Steve Torpy, another certified arborist and owner of Torpy Tree Service, recommends choosing good candidates and offering treatments. He says that a large-scale loss of ash trees “would be devastating to our urban forests.” He cites many benefits of having established ash trees, such as saving on electricity and gas, and slowing water run-off. “There’s a lot of benefits people don’t think about,” he says, arguing that “saving the trees can be cheaper than the cost of removal and replacement.” An arborist can help a tree owner make an educated decision, so long as a tree is not already infested.

Infestation begins when ash borer larvae chew serpentine tunnels into the ash tree, devouring the phloem and cambium layers underneath the bark, destroying the tree’s ability to circulate water and nutrients. Larson says that early in its infestation, the ash borer inhabits the very top of the ash tree. The top begins to wither first. Larson says that after four or five years, the beetle moves down into the lower portions of the tree. After six or seven years, the ash borer infests the trunk. Then, he says, “there is not much you can do.”

Larson says there are four key symptoms of infestation to look out for: dieback, brooking, exit holes, and woodpecker feeding. Larson says “dieback” occurs in the very top of trees when the borers eat the inside of branches and the tree can’t grow leaves on those branches. “Brooking” refers to new chutes growing out of the lower portions of the tree. Larson says it is a common sign of infestation. “Exit holes” are visible in the bark of infested ash trees when the adult beetle emerges from the tree. He also says that an increase in woodpecker activity in an ash tree can be a telltale sign of infestation.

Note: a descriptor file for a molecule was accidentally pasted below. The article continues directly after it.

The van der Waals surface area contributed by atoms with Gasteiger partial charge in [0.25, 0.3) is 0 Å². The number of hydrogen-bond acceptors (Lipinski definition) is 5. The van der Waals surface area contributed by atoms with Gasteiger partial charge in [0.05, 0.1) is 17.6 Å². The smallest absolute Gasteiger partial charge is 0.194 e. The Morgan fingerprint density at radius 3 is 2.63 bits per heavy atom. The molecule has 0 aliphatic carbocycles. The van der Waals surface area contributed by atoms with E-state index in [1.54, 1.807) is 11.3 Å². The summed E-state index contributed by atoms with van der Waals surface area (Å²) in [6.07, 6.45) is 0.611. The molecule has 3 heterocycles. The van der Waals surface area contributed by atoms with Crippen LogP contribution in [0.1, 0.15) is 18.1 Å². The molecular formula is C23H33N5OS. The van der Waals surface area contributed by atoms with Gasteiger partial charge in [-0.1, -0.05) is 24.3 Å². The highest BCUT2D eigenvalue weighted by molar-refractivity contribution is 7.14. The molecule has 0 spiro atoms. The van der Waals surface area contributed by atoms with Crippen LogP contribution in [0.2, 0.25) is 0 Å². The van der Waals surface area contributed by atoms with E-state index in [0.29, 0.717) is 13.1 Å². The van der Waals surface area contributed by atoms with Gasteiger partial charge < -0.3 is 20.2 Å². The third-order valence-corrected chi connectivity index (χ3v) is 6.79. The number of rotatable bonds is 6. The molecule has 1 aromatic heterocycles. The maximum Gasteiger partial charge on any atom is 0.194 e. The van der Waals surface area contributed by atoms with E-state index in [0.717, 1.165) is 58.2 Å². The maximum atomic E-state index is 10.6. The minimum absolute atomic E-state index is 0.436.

According to Larson, ash borer infestations have already been identified in more than 25 states. Larson says the insect has limited flight capabilities and has spread primarily through transportation of firewood and mulch. “People load up a truck with firewood and cross county lines.” It is unclear exactly how the beetle was brought over from China, but Larson says the prevailing opinion is that it arrived in some sort of wood product.

Larson says Nebraskans should be optimistic about saving their ash trees because the professionals have been working for nearly nine years in preparation for the epidemic. He has personally seen the devastation of the beetle in his home state of Indiana, one of the first states hit, and he says that experience is on our side now. Public awareness will help tree owners prepare. He encourages people to report green bugs that may be ash borers.

“I would rather look at 100 [insects] and find one that is [ash borer] than have someone get one and not call us,” he says. “They are beautiful insects but so destructive to trees.” OmahaHome

Visit emeraldashborer.info for more information.

 

This article was printed in the March/April 2017 edition of Omaha Home.

Don’t Be Bored, Get Board

January 6, 2017 by
Photography by Bill Sitzmann

Every Friday night, Mickey Williams hosts a weekly ritual—board game night.

The 32-year-old Williams is a board game enthusiast. He resides just south of Omaha’s Little Italy neighborhood. Downtown buildings and lights are visible from the front porch of his nearly 100-year-old house. During his Friday board game nights, Williams opens his home to friends and strangers alike.

The weekly gaming tradition has been ongoing for about five years. Some nights draw 15 or more players. “It is not uncommon that we get 10 at once,” he says while arranging one of the night’s more popular attractions, Ticket to Ride, a train-themed game.

To accommodate an irregular guest list with visitors arriving at unpredictable hours, Williams makes full use of his home’s ample gaming space. In his living room, there are three dining tables. In the basement, an open ping-pong table is available for more expansive games. Other spaces, such as a gossip bench, are set up for chess and other small games.